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Perserving Our History
Archiving Film Archiving Letters
When deciding how to archive your color film, you must first become familiar with the film itself. You must know if the film you hold is the camera original or a copy, what type of film stock your print is on, and what condition it is in. Kodak provides a very thorough overview for preserving film at www.kodak.com/US/en/motion/support/
Here are some general guidelines for archiving your color film:
Make a good duplicate copy of the film you hold. There are several options in making a copy. Check in your local yellow pages under video production services for a business that can transfer your film to either film, video, or DVD. A local film/video business can guide you through these choices and help you decide which is best for your needs.
Preserve the original by either storing it yourself or donating it to a museum or archive.
Here are some guidelines for choosing a depository for your film;
Find a museum, library or archive that has adequate storage facilities for your film. Ask for a tour or a brochure of the facility itself.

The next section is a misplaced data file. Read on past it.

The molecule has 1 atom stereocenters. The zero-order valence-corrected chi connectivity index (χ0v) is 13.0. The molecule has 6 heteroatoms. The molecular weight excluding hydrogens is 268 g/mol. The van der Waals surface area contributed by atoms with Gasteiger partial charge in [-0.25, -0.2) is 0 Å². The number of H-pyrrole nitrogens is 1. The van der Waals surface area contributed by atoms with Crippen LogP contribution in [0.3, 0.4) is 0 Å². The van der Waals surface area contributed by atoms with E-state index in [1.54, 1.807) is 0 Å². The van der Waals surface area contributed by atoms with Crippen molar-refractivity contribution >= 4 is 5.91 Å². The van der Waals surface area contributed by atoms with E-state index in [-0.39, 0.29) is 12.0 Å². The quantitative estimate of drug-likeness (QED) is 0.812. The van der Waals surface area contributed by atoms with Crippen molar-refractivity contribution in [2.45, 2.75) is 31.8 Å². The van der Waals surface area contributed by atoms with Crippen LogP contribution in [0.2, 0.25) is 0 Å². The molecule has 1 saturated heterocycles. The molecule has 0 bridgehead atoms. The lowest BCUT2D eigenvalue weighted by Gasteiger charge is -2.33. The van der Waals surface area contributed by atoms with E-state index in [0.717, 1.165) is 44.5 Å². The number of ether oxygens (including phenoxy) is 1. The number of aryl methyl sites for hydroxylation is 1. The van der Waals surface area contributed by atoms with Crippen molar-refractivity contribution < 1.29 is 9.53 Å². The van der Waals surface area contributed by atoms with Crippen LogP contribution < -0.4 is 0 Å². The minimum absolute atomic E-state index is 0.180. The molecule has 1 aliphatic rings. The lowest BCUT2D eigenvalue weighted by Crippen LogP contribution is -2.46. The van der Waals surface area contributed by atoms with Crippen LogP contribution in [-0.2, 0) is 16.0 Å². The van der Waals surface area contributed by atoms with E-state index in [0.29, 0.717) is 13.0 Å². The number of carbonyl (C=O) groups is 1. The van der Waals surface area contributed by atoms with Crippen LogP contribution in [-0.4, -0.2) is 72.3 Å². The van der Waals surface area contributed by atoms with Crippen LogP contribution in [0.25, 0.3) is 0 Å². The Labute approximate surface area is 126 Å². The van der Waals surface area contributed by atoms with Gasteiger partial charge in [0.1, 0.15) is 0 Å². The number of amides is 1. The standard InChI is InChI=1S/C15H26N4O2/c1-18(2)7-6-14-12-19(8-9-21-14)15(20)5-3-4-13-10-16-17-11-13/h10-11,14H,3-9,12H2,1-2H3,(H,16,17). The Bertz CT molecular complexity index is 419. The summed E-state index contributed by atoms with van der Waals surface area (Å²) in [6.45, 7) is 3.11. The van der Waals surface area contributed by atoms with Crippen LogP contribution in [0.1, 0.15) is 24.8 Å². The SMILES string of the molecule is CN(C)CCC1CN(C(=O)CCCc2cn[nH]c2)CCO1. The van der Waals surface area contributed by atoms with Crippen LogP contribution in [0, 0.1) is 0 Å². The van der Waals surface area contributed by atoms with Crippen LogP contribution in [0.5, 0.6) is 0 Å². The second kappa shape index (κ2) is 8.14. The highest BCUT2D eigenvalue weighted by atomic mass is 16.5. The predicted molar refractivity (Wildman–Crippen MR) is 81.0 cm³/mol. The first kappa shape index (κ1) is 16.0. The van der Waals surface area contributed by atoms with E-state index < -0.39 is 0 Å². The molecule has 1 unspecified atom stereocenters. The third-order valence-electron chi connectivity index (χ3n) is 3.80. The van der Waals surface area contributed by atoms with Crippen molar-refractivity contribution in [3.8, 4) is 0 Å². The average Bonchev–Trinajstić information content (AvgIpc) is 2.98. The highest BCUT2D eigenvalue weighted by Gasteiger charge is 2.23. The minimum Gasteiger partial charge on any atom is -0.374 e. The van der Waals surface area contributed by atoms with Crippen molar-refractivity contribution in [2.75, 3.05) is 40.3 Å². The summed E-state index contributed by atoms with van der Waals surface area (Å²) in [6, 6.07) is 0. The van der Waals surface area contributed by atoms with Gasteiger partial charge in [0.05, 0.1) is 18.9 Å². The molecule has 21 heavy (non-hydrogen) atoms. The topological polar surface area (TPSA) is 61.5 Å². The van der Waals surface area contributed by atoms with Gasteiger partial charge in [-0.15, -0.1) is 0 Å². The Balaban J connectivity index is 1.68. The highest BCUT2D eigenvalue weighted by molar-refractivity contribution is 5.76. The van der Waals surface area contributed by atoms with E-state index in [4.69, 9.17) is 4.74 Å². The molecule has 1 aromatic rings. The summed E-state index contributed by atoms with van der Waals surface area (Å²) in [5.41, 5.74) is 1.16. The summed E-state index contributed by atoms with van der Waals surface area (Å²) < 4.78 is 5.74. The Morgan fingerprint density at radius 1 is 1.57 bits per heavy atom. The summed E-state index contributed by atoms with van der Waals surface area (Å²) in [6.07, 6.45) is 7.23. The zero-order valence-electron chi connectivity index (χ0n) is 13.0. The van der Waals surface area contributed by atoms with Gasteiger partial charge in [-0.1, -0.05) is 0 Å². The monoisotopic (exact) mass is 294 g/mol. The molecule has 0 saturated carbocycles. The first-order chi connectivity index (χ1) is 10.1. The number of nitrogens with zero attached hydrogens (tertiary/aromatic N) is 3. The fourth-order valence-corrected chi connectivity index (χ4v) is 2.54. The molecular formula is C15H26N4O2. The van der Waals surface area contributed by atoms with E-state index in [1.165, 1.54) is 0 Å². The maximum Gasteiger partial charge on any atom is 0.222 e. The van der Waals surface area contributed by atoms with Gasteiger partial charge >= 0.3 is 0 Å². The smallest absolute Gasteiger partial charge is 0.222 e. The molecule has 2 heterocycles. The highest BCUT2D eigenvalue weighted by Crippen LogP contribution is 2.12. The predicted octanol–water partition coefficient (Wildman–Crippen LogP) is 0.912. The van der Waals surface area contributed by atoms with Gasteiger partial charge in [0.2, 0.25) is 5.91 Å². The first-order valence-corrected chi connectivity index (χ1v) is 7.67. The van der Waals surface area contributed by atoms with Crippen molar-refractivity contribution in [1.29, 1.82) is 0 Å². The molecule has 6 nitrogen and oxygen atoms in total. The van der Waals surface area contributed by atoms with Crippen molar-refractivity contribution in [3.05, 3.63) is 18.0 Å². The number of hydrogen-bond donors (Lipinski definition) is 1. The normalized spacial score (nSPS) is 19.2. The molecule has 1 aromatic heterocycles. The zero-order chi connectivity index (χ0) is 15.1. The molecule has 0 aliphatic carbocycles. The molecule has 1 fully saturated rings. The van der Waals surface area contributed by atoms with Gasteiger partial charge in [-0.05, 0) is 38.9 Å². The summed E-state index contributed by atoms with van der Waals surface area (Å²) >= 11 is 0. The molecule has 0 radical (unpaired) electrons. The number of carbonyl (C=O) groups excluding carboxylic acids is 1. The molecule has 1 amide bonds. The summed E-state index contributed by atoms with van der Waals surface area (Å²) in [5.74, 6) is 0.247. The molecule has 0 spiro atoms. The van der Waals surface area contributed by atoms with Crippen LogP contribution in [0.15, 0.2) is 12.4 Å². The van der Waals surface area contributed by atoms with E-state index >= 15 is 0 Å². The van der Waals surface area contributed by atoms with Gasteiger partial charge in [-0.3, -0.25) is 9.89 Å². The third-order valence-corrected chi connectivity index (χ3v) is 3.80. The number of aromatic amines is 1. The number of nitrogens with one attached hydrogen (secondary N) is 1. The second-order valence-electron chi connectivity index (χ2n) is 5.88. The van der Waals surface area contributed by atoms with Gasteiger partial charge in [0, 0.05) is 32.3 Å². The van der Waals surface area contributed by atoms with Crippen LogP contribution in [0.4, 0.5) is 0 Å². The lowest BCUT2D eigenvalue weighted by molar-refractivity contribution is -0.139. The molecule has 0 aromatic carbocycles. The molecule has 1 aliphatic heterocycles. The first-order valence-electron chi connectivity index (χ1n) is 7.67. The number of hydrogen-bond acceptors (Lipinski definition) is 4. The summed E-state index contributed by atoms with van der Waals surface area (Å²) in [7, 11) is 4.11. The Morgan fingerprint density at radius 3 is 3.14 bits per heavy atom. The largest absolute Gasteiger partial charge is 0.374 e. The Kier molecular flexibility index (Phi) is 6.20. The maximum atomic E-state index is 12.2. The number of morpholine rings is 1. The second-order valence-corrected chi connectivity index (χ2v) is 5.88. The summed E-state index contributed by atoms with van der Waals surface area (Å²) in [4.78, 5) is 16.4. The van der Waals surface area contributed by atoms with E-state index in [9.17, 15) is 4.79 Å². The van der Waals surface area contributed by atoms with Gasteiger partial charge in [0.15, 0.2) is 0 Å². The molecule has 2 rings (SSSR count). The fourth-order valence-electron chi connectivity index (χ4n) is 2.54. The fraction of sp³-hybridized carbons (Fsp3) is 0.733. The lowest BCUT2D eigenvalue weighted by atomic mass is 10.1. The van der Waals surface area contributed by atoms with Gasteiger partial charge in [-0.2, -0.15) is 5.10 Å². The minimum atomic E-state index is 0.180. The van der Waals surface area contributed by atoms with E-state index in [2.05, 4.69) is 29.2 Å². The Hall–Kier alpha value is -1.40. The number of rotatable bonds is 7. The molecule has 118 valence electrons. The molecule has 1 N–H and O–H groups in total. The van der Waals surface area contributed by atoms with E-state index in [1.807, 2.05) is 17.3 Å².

Learn about local and national preservation societies and projects. Currently the Library of Congress is collecting materials and oral histories of veterans from all wars.
Go to the Veteran's History Project to learn more at www.loc.gov/folklife/vets/
If you have letters or personal belongings that compliment the film, find a museum, library or archive that will take everything together.
Share your film. Keep a copy for yourself. Share your film with your family and other people. Personal records are our most valuable resources for accessing history.
Try to create a whole picture. If you can, write down the events in the film. Especially if you are the person who shot or who appears in the film, take the time to write and record your experiences. Find letters or journal entries that relate to the film and list the names of the people in the film. Create a log that can accompany the film anywhere that it goes in the future.

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